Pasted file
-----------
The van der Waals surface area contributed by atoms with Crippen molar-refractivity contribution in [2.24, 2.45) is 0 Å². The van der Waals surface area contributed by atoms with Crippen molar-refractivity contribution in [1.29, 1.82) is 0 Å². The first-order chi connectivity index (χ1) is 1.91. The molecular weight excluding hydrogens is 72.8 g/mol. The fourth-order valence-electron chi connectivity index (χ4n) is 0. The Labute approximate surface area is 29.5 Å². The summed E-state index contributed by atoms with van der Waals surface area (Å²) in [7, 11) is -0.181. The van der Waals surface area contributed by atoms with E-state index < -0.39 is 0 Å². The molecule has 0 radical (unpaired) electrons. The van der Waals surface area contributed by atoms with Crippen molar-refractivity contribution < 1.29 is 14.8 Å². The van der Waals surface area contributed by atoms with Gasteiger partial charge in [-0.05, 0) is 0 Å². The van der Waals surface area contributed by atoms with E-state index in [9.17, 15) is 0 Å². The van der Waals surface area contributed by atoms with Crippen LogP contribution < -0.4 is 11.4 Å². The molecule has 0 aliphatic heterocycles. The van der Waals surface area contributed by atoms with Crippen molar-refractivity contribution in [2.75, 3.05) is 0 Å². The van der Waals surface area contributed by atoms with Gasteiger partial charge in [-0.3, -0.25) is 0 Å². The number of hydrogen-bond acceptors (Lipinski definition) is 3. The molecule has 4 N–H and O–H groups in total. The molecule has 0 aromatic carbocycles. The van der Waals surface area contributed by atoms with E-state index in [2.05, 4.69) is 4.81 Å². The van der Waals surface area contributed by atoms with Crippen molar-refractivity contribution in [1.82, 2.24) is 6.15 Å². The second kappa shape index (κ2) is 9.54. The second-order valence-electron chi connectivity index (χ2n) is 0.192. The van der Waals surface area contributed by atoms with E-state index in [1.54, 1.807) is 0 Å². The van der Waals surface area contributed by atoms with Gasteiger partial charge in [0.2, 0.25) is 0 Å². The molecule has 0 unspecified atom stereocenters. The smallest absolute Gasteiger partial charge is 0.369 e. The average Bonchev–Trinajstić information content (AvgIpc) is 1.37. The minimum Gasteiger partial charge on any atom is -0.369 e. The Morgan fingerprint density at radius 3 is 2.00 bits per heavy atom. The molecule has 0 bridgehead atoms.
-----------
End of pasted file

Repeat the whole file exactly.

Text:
The van der Waals surface area contributed by atoms with Crippen molar-refractivity contribution in [2.24, 2.45) is 0 Å². The van der Waals surface area contributed by atoms with Crippen molar-refractivity contribution in [1.29, 1.82) is 0 Å². The first-order chi connectivity index (χ1) is 1.91. The molecular weight excluding hydrogens is 72.8 g/mol. The fourth-order valence-electron chi connectivity index (χ4n) is 0. The Labute approximate surface area is 29.5 Å². The summed E-state index contributed by atoms with van der Waals surface area (Å²) in [7, 11) is -0.181. The van der Waals surface area contributed by atoms with E-state index < -0.39 is 0 Å². The molecule has 0 radical (unpaired) electrons. The van der Waals surface area contributed by atoms with Crippen molar-refractivity contribution < 1.29 is 14.8 Å². The van der Waals surface area contributed by atoms with Gasteiger partial charge in [-0.05, 0) is 0 Å². The van der Waals surface area contributed by atoms with E-state index in [9.17, 15) is 0 Å². The van der Waals surface area contributed by atoms with Crippen LogP contribution < -0.4 is 11.4 Å². The molecule has 0 aliphatic heterocycles. The van der Waals surface area contributed by atoms with Crippen molar-refractivity contribution in [2.75, 3.05) is 0 Å². The van der Waals surface area contributed by atoms with Gasteiger partial charge in [-0.3, -0.25) is 0 Å². The number of hydrogen-bond acceptors (Lipinski definition) is 3. The molecule has 4 N–H and O–H groups in total. The molecule has 0 aromatic carbocycles. The van der Waals surface area contributed by atoms with E-state index in [2.05, 4.69) is 4.81 Å². The van der Waals surface area contributed by atoms with Crippen molar-refractivity contribution in [1.82, 2.24) is 6.15 Å². The second kappa shape index (κ2) is 9.54. The second-order valence-electron chi connectivity index (χ2n) is 0.192. The van der Waals surface area contributed by atoms with E-state index in [1.54, 1.807) is 0 Å². The van der Waals surface area contributed by atoms with Gasteiger partial charge in [0.2, 0.25) is 0 Å². The molecule has 0 unspecified atom stereocenters. The smallest absolute Gasteiger partial charge is 0.369 e. The average Bonchev–Trinajstić information content (AvgIpc) is 1.37. The minimum Gasteiger partial charge on any atom is -0.369 e. The Morgan fingerprint density at radius 3 is 2.00 bits per heavy atom. The molecule has 0 bridgehead atoms.